All Programs folders


S

SC Tom

Does anyone know of a setting that will automatically close the previous
folder when a new folder is selected in Start . . . All Programs? I'm
looking for the same behavior as the Favorites folders in IE using the
"Close unused folders in History and Favorites."

TIA!
 
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I

Iceman

Does anyone know of a setting that will automatically close the previous
folder when a new folder is selected in Start . . . All Programs? I'm
looking for the same behavior as the Favorites folders in IE using the
"Close unused folders in History and Favorites."
I can't find any tweak or utility that can completely mime the IE function,
but there is a utility called Close All Windows that can forcibly shut down
all running programs.

http://www.ntwind.com/software/utilities/close-all.html

Then there is always the Task Manager.

Sorry for late reply.
 
S

SC Tom

Iceman said:
I can't find any tweak or utility that can completely mime the IE
function,
but there is a utility called Close All Windows that can forcibly shut
down
all running programs.

http://www.ntwind.com/software/utilities/close-all.html

Then there is always the Task Manager.

Sorry for late reply.
Thanks for the reply, but I'm not trying to shut down *any* running
programs; I just want a folder in All Programs to close if I go to a
different folder.
 
I

Iceman

In this group SC Tom wrote in message
in message news:[email protected]

Thanks for the reply, but I'm not trying to shut down *any* running
programs; I just want a folder in All Programs to close if I go to a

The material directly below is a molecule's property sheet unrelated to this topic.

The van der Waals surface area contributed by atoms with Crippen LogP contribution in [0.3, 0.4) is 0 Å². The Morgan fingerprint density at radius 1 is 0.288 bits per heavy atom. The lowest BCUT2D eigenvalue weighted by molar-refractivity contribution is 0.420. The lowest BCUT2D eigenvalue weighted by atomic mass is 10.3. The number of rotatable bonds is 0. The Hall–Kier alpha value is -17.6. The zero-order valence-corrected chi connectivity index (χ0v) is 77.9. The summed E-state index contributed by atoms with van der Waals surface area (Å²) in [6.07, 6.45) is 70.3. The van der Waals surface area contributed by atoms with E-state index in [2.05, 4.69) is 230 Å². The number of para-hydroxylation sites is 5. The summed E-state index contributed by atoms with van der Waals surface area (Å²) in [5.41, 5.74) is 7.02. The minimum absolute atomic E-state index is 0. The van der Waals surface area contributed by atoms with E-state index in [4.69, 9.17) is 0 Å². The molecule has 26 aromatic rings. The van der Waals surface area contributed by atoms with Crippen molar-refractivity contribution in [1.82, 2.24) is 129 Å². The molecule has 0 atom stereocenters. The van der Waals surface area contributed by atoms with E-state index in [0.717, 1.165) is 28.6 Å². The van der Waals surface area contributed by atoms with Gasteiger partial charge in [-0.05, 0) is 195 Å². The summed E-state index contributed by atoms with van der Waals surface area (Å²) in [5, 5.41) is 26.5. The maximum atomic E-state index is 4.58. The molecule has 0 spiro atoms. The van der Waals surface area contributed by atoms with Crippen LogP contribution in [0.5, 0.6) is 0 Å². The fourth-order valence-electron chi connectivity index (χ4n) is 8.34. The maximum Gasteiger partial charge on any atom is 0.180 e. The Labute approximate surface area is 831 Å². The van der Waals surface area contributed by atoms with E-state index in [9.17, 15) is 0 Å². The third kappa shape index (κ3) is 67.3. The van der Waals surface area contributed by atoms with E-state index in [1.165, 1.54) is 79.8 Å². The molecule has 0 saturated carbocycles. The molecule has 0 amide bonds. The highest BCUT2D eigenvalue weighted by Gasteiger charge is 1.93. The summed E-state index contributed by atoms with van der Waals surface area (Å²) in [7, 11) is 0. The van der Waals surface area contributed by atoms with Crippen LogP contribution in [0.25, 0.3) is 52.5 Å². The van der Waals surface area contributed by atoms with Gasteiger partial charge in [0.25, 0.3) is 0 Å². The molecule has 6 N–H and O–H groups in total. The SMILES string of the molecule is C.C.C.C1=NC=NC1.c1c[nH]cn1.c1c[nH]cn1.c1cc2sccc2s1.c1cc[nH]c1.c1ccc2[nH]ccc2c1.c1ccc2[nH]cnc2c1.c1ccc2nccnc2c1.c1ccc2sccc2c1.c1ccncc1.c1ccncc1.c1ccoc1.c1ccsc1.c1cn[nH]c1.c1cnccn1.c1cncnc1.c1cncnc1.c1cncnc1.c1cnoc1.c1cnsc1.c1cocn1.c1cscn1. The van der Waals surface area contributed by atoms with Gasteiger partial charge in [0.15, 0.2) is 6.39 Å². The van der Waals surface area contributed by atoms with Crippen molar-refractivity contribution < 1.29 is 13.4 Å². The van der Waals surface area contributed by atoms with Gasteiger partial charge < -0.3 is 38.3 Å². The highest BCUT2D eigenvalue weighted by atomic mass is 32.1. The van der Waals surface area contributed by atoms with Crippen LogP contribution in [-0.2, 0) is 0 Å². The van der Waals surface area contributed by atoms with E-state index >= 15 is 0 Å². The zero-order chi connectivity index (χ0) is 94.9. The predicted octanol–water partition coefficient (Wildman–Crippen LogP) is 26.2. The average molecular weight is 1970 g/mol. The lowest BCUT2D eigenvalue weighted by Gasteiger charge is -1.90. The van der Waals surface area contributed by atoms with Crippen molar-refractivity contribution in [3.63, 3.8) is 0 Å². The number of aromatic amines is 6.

different folder.
Like I mentioned above you can use the Task Manager, which shows all open
folders as well as running programs. Also, when navigating through folders
and subfolders the 'Run' dialog is often more practical.
 
S

SC Tom

Iceman said:
In this group SC Tom wrote in message

Like I mentioned above you can use the Task Manager, which shows all open
folders as well as running programs. Also, when navigating through folders
and subfolders the 'Run' dialog is often more practical.
You're missing entirely what I'm saying, I think. Start menu folders do NOT
show up in Task Manager, and that's not what I'm trying to do. I know how to
use TM to close programs, but it doesn't apply in this situation.
 
G

Gene E. Bloch

You're missing entirely what I'm saying, I think. Start menu folders do NOT
show up in Task Manager, and that's not what I'm trying to do. I know how to
use TM to close programs, but it doesn't apply in this situation.
Well, *someone* knows what you mean :)

I looked the other day, and sure enough, a Start Menu folder *does* stay
open when you go to another.

I say this with some surprise, because I never noticed that before :)

It's a YMMV situation - you care, and I don't, apparently. Fact is, I
hardly ever even use the All Programs section any more. I've grown
accustomed to your face...no, wait, I mean I've grown accustomed to just
typing a few letters in the search bar, and rarely use the All Programs
dialog.

I'm wasting your time, since I have no idea how to fix that, but I
figured knowing that your explanation was clear enough for at least one
person would give you some moral support.
 
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S

SC Tom

Gene E. Bloch said:
Well, *someone* knows what you mean :)

I looked the other day, and sure enough, a Start Menu folder *does* stay
open when you go to another.

I say this with some surprise, because I never noticed that before :)

It's a YMMV situation - you care, and I don't, apparently. Fact is, I
hardly ever even use the All Programs section any more. I've grown
accustomed to your face...no, wait, I mean I've grown accustomed to just
typing a few letters in the search bar, and rarely use the All Programs
dialog.

I'm wasting your time, since I have no idea how to fix that, but I
figured knowing that your explanation was clear enough for at least one
person would give you some moral support.
Thanks, Gene. I figured if anyone understood it, it would be you :) (I mean
that honestly, really I do.)

It's not that I care so much as I would like it to act like IE, and thought
there might be a "hidden" setting somewhere. Even Classic Shell doesn't have
an option for it.
I have taken most of my folders and moved them into group-style folders,
just so I don't have a new folder for every program I install. For example,